Growing up, I was plagued by a painful, itchy rash that covered large swaths of my legs and arms and made me a frequent visitor to the dermatologist's office. Following doctor's orders, I switched to hypoallergenic laundry detergents, soaps and personal care products but saw little improvement. Never was there any discussion about my diet or the food allergies of close relatives.
Fast forward to a few years ago, when a friend persuaded me to try an elimination diet, where you abstain from eating specific foods for a number of weeks and then add them back into your diet to test for an allergic reaction. For the entire elimination period I was itch-free, but a few hours after I began eating wheat again the scratching started. Ever since I've been gluten free.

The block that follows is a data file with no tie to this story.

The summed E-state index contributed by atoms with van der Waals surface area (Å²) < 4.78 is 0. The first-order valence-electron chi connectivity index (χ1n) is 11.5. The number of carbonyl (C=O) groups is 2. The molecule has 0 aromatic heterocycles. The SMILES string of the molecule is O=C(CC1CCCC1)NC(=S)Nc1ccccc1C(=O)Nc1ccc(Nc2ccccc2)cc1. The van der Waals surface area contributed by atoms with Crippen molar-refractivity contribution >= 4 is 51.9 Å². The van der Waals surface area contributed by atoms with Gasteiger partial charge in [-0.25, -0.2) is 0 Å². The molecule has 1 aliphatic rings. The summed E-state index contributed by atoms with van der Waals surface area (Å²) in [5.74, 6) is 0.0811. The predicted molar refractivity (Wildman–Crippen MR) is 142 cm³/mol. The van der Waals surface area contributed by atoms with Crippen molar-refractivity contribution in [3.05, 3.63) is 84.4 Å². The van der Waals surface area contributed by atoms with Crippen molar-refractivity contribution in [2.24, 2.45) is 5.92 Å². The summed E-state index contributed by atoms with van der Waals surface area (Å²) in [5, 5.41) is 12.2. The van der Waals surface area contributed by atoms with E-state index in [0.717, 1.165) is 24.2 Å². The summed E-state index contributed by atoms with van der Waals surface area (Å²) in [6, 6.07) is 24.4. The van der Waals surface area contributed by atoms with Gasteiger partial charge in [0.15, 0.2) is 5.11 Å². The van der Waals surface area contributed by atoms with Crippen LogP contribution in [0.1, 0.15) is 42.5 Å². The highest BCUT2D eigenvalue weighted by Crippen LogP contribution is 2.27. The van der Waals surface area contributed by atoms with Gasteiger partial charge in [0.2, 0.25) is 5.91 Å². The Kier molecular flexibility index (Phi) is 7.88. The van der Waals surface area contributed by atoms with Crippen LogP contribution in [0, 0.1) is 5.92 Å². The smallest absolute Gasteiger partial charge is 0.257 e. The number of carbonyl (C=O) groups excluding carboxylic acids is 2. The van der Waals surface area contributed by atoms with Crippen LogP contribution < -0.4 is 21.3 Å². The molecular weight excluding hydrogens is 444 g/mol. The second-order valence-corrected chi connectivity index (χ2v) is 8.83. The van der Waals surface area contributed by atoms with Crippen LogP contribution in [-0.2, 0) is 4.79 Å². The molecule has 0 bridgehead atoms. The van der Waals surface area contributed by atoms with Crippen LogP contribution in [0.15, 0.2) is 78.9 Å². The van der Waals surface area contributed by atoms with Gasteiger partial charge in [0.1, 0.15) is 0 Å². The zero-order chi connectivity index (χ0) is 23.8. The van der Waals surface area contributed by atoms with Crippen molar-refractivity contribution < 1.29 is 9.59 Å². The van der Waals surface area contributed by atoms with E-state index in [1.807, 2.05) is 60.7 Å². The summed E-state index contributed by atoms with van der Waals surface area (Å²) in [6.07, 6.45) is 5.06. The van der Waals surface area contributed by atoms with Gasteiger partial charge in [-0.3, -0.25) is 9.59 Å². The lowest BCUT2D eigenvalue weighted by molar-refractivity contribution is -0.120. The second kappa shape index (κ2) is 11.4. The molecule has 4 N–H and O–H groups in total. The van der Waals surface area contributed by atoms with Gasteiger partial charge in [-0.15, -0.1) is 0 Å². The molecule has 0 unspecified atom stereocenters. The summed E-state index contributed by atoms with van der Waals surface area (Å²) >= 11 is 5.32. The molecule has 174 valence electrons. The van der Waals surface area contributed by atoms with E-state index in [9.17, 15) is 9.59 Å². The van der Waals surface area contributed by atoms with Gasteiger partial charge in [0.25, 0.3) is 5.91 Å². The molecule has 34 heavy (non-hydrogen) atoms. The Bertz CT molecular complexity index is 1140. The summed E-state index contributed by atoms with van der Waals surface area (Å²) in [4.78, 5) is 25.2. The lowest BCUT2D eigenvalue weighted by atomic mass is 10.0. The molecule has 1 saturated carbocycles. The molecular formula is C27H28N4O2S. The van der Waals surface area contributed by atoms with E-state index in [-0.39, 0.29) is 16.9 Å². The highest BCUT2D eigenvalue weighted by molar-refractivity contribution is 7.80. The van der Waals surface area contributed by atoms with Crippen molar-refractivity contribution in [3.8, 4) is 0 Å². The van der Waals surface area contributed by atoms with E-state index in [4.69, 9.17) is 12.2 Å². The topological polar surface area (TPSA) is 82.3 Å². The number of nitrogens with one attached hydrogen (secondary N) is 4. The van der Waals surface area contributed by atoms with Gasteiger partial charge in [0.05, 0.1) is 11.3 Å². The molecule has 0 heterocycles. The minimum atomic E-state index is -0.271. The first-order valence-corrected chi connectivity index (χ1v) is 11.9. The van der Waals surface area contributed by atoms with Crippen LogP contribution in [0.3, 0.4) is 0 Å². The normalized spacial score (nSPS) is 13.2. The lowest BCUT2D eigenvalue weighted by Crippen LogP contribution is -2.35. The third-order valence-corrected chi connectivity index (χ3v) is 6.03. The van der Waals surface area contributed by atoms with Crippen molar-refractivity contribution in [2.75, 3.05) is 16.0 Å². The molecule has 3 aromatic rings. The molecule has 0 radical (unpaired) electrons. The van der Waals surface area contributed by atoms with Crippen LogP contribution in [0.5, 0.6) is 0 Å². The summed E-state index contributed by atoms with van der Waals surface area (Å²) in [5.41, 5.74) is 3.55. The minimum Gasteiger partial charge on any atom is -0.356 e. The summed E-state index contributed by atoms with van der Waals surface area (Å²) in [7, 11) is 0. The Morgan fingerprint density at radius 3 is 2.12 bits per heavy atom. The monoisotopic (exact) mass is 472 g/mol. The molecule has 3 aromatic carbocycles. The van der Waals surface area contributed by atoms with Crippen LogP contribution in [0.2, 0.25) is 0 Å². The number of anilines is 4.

Gluten-free diets are gaining in popularity, and a recent KQED Forum segment explored the factors behind the growing number of people choosing this lifestyle. Show guests, including Nielsen Fernandez-Becker, MD, associate director of Stanford's celiac management clinic, also discussed the potential health benefits and risks of going gluten-free, and the latest scientific research on the topic.